The workplace isn't always the most welcoming environment for LGBTQ+ employees, particularly as increasingly hostile rhetoric toward the community continues to make headlines in the U.S. For fear of discrimination, 46 percent of LGBTQ+ employees say they are closeted at work, according to polling from the Human Rights Campaign (HRC) Foundation. Around half say they hear jokes about lesbian or gay people at least once in a while, and 31 percent say they've felt unhappy or depressed at work, the survey shows.
As a result of discrimination in the workplace, white LGBTQ+ workers earn about 10 percent less over their lifetimes compared to straight white workers — and LGBTQ+ people of color, transgender people and nonbinary people earn even less, according to the HRC Foundation.
Peter Gandolfo and John Volturo, two out and proud partners at the coaching, consulting and investment firm Evolution, wanted to do something about it. They co-created Evolution's Gay Men's Leadership Circles, a peer group of directors, managers and C-suite leaders who meet to lift each other up, support each other in their careers, and share ideas about how to make their organizations more inclusive.
"The courage that people show up with each week that we meet is palpable," said Volturo, who spent decades serving in C-suites and on corporate boards as an out member of the community. "People get to promotions faster, people get to key decisions faster, because they're seeing different perspectives from their peers and they're feeling empowered in the sense of community we provide."
But you don't have to be part of the Circles — or even part of the community — to create change within your organization and make it a more inclusive place. Read on for Gandolfo and Volturo's top insights and advice.
Employee resource groups, or ERGs, are employee-led groups that foster diversity, equity and inclusion within organizations. They can take many forms — from women's ERGs to Black, Latino and Asian-American ERGs, to wellness-focused ERGs.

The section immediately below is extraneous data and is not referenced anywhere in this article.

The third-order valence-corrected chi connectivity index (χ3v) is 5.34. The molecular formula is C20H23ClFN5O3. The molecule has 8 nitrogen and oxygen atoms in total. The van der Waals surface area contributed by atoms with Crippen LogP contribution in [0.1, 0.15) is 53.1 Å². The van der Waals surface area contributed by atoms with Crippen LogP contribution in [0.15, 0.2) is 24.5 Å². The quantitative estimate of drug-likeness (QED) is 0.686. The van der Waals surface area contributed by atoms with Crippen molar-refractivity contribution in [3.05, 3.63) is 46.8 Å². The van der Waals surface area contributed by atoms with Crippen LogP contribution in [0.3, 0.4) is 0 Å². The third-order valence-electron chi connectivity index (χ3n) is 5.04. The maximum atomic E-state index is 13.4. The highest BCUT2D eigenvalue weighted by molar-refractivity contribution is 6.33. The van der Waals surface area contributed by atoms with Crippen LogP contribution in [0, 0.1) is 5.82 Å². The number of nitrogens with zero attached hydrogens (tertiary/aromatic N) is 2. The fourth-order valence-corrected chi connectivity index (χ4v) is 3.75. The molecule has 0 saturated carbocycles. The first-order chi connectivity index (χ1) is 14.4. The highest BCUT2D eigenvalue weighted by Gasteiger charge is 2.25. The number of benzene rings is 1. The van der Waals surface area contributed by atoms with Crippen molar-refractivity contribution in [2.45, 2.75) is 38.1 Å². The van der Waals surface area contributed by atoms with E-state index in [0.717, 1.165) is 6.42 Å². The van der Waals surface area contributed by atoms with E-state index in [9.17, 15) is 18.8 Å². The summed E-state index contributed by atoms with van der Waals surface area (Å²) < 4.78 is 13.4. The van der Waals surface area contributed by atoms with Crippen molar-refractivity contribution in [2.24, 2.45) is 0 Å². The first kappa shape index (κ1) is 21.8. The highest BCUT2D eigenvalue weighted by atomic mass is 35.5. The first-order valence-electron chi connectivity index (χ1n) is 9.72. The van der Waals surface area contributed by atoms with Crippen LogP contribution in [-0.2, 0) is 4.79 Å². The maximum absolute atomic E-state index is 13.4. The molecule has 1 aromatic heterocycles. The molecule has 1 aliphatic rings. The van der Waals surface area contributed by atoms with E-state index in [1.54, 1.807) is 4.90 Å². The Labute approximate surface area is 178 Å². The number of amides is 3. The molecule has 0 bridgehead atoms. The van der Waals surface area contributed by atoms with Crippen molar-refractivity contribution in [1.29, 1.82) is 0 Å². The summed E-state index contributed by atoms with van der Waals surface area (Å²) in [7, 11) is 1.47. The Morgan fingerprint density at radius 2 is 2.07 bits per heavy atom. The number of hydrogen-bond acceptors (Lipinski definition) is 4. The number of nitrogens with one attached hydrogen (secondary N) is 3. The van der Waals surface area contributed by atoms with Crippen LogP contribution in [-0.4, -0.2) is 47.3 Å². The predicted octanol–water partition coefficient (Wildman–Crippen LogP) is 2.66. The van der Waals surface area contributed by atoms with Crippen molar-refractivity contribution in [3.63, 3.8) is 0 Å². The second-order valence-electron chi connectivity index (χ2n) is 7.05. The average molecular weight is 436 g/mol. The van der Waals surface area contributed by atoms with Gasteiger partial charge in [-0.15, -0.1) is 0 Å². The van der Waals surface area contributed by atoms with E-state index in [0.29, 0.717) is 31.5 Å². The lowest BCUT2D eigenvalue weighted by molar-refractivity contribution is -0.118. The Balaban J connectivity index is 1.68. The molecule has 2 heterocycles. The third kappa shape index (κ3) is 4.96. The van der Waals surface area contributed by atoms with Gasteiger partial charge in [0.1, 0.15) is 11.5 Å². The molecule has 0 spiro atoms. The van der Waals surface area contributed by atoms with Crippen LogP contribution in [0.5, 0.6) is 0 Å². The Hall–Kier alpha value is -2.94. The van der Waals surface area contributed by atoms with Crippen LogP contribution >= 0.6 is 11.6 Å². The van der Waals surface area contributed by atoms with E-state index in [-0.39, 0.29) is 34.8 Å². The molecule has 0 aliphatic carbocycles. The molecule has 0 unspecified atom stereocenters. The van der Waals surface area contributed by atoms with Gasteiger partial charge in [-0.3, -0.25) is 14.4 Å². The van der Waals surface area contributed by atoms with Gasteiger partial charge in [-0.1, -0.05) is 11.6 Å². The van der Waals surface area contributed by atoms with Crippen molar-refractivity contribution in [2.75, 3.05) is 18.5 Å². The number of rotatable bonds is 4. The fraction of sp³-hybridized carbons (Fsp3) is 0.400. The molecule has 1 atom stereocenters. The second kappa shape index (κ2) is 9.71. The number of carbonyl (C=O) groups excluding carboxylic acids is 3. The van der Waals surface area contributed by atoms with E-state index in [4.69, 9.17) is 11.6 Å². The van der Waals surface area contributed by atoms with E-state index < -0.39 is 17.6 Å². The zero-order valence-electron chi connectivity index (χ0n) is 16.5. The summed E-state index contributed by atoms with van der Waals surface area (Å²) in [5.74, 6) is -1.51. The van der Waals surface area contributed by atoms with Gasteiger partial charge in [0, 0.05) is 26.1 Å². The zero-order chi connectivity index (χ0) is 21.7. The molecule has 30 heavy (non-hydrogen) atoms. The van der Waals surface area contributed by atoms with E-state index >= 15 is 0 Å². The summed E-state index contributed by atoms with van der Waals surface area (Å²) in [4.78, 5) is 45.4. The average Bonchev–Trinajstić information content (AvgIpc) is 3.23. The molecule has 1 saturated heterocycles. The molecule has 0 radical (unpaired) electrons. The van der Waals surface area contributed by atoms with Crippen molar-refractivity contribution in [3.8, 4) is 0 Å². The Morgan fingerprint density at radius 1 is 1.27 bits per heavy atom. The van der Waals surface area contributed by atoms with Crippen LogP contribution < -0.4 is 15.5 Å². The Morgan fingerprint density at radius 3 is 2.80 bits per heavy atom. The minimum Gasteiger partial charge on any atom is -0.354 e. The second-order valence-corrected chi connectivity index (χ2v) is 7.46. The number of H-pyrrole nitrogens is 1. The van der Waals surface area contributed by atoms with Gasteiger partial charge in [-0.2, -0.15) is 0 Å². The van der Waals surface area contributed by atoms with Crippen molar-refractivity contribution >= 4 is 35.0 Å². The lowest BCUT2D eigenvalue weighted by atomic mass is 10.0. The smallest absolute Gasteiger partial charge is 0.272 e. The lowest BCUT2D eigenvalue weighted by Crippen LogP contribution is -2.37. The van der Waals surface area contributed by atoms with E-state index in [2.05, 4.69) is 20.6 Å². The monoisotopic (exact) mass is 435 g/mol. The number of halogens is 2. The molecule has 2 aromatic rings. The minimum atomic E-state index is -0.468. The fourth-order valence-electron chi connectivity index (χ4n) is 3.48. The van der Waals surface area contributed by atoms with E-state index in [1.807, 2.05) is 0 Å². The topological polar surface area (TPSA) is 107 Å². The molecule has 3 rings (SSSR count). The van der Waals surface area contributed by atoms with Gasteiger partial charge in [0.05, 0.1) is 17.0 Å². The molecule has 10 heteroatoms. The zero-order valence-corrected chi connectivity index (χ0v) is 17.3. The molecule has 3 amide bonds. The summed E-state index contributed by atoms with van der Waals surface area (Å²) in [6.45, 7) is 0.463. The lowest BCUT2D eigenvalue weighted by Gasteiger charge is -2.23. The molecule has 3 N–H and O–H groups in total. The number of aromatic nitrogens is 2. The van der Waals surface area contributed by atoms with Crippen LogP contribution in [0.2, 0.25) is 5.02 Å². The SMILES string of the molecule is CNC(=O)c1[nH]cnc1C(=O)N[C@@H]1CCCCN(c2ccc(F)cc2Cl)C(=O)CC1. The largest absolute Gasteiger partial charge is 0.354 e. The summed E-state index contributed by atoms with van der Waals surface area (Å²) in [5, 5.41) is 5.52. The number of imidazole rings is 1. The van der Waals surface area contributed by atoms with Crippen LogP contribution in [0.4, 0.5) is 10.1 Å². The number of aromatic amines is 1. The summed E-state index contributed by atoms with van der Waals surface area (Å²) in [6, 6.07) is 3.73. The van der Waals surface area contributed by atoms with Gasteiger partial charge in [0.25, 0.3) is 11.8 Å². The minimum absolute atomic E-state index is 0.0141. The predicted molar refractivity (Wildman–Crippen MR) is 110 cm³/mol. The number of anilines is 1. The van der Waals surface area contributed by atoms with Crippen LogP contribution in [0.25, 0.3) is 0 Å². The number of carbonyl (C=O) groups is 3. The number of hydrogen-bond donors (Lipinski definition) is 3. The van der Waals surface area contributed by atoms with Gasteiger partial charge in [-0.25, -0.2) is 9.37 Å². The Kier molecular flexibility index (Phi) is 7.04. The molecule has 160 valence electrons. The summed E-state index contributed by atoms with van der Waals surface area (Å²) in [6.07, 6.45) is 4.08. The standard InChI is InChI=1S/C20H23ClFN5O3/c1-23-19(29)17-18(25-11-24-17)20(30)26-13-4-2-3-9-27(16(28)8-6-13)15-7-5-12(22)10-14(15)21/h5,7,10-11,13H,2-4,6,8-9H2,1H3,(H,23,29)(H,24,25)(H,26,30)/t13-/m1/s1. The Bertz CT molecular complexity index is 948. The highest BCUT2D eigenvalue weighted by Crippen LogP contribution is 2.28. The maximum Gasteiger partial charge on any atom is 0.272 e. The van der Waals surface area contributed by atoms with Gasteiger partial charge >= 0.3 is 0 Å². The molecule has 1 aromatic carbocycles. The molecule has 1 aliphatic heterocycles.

For the LGBTQ+ community in particular, "These groups allow LGBTQ+ people and their allies to come together for connection," Gandolfo said. "It allows people to move away from feelings of isolation to realizing they have people in their organizations with similar lived experiences, and they have the support of people who don't even share those identities."
Gandolfo has a close connection with ERGs and affinity communities, having served as the founding president for Mattel's LGBTQ+ ERG and represented LGBTQ+ alumni on the UCLA Anderson Alumni Board, and he knows the power these groups can hold in helping colleagues to feel seen and heard.
"I was very hesitant in starting the employee resource group at Mattel in particular, because I felt quite supported throughout my career," Gandolfo said. "Yet I realized there were probably people in the organization who hadn't even felt comfortable enough to come out yet because they hadn't had the same experience."
After the murder of George Floyd in 2020, we heard a lot from Black employees — particularly Black women — about being implicitly tasked with "fixing racism" and lack of representation within their organizations. Don't make the same mistake with your ERGs, Gandolfo said.
"Everyone has their own feelings around what level of advocacy or education they want to play," he told us. "It's important for leadership to turn to the ERGs, but not just make it this expectation that it is their job, without opportunity to say no, to do all of this work."